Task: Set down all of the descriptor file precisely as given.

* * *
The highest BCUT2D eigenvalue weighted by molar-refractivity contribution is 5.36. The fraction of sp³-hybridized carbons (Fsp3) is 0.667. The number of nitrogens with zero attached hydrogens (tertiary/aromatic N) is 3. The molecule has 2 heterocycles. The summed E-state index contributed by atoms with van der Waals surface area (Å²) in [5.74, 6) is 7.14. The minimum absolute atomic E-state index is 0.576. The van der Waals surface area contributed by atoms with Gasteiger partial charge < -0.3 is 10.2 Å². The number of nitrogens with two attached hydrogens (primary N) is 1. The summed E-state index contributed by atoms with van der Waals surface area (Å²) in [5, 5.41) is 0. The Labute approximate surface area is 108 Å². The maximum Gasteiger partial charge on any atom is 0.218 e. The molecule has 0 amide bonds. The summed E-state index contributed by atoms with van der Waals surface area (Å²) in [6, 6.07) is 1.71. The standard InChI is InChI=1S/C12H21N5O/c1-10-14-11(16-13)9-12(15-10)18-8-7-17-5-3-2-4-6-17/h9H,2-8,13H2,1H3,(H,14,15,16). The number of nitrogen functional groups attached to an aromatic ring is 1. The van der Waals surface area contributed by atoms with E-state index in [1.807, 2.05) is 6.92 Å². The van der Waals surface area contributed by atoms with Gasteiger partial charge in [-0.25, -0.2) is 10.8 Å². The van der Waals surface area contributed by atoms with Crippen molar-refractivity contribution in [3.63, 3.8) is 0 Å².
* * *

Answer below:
The highest BCUT2D eigenvalue weighted by molar-refractivity contribution is 5.36. The fraction of sp³-hybridized carbons (Fsp3) is 0.667. The number of nitrogens with zero attached hydrogens (tertiary/aromatic N) is 3. The molecule has 2 heterocycles. The summed E-state index contributed by atoms with van der Waals surface area (Å²) in [5.74, 6) is 7.14. The minimum absolute atomic E-state index is 0.576. The van der Waals surface area contributed by atoms with Gasteiger partial charge < -0.3 is 10.2 Å². The number of nitrogens with two attached hydrogens (primary N) is 1. The summed E-state index contributed by atoms with van der Waals surface area (Å²) in [5, 5.41) is 0. The Labute approximate surface area is 108 Å². The maximum Gasteiger partial charge on any atom is 0.218 e. The molecule has 0 amide bonds. The summed E-state index contributed by atoms with van der Waals surface area (Å²) in [6, 6.07) is 1.71. The standard InChI is InChI=1S/C12H21N5O/c1-10-14-11(16-13)9-12(15-10)18-8-7-17-5-3-2-4-6-17/h9H,2-8,13H2,1H3,(H,14,15,16). The number of nitrogen functional groups attached to an aromatic ring is 1. The van der Waals surface area contributed by atoms with E-state index in [1.807, 2.05) is 6.92 Å². The van der Waals surface area contributed by atoms with Gasteiger partial charge in [-0.25, -0.2) is 10.8 Å². The van der Waals surface area contributed by atoms with Crippen molar-refractivity contribution in [3.63, 3.8) is 0 Å².